One night at the little theatre in Padua, the ticket-seller gave us the stage-box (of which he made a great merit), and so we saw the play and the byplay. The prompter, as noted from our point of view, bore a chief part in the drama (as indeed the prompter always does in the Italian theatre), and the scene-shifters appeared as prominent characters ...Read MoreOne night at the little theatre in Padua, the ticket-seller gave us the stage-box (of which he made a great merit), and so we saw the play and the byplay. The prompter, as noted from our point of view, bore a chief part in the drama (as indeed the prompter always does in the Italian theatre), and the scene-shifters appeared as prominent characters. We could not help seeing the virtuous wife, when hotly pursued by the villain of the piece, pause calmly in the wings, before rushing, all tears and desperation, upon the stage; and we were dismayed to behold the injured husband and his abandoned foe playfully scuffling behind the scenes. All the shabbiness of the theatre was perfectly apparent to us; we saw the grossness of the painting and the unreality of the properties. And yet I cannot say that the play lost one whit of its charm for me, or that the working of the machinery and its inevitable clumsiness disturbed my enjoyment in the least. There was so much truth and beauty in the playing, that I did not care for the sham of the ropes and gilding, and presently ceased to take any note of them. The illusion which I had thought an essential in the dramatic spectacle, turned out to be a condition of small importance. It has sometimes seemed to me as if fortune had given me a stage-box at another and grander spectacle, and I had been suffered to see this VENICE, which is to other cities like the pleasant improbability of the theatre to every-day, commonplace life, to much the same effect as that melodrama in Padua. I could not, indeed, dwell three years in the place without learning to know it differently from those writers who have described it in romances, poems, and hurried books of travel, nor help seeing from my point of observation the sham and cheapness with which Venice is usually brought out, if I may so speak, in literature. At the same time, it has never lost for me its claim upon constant surprise and regard, nor the fascination of its excellent beauty, its peerless picturesqueness, its sole and wondrous grandeur. It is true that the streets in Venice are canals; and yet you can walk to any part of the city, and need not take boat whenever you go out of doors, as I once fondly thought you must. But after all, though I find dry land enough in it, I do not find the place less unique, less a mystery, or less a charm. By day, the canals are still the main thoroughfares; and if these avenues are not so full of light and color as some would have us believe, they, at least, do not smell so offensively as others pretend. And by night, they are still as dark and silent as when the secret vengeance of the Republic plunged its victims into the ungossiping depths of the Canalazzo! Did the vengeance of the Republic ever do any such thing? Possibly. In Venice one learns not quite to question that reputation for vindictive and gloomy cruelty alien historians have given to a government which endured so many centuries in the willing obedience of its subjects; but to think that the careful student of the old Republican system will condemn it for faults far different from those for which it is chiefly blamed. At all events, I find it hard to understand why, if the Republic was an oligarchy utterly selfish and despotic, it has left to all classes of Venetians so much regret and sorrow for its fall.Read Less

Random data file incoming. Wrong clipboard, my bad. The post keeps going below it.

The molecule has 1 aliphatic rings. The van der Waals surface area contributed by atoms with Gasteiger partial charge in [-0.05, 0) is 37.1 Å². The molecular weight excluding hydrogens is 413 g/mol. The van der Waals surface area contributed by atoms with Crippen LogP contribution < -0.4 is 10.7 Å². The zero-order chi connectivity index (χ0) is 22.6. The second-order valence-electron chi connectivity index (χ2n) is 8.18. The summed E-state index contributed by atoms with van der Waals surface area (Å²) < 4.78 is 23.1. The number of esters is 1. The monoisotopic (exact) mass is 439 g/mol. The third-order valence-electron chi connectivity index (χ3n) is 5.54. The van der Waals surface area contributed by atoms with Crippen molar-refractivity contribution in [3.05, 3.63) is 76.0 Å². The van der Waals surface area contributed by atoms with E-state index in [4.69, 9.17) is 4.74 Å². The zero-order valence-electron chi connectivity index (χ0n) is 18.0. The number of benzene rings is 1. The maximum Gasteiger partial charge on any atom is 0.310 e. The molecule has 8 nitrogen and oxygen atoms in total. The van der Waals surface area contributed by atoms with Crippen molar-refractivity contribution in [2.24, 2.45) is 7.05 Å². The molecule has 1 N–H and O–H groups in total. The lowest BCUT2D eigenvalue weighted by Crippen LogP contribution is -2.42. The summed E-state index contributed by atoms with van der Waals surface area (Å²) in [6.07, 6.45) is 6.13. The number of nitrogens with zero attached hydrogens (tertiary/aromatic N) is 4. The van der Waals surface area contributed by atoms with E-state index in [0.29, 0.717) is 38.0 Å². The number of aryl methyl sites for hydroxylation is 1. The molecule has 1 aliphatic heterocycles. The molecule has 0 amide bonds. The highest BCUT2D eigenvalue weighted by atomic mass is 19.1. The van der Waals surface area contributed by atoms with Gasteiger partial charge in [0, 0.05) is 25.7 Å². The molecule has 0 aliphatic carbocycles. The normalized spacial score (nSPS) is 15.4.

New. 203 pages. (Vol. 2) Reprinted from 1867 edition. Smyth/Section Sewn, Hard-Cover. Exact/Strict reproduction of text, no changes has been made in respect to the original text. If the original book was printed in multiple volumes/bindings than this reprint is of only a single volume/binding. A lot of effort has been made to check and improve each page/scan manually for its quality of text and illustrations (if any, are in b/w). Folded illustrations, if any, are not included in the book. This is not a retyped or an ocr'd book. Index, contents, etc, if any in the original book, are included. This item is printed on demand using good quality natural shade paper.
The Venice so extensively and lovingly described by Howells of course no longer exists - hordes of tourists (and their money) have made sure of that. Which makes this genial, involving book all the more enjoyable - Howells could be a bit of a stuffed shirt at times, but in his travel writing, and especially in this volume, he's a wonderful guide and companion and even, in his slightly plodding way, a good raconteur! Most editions of this book come with line-sketches, but you won't need them - Howells' perennially-underestimated literary ability is on full display and paints even better illustrations with his words. A perfect book for any lover of Venice.
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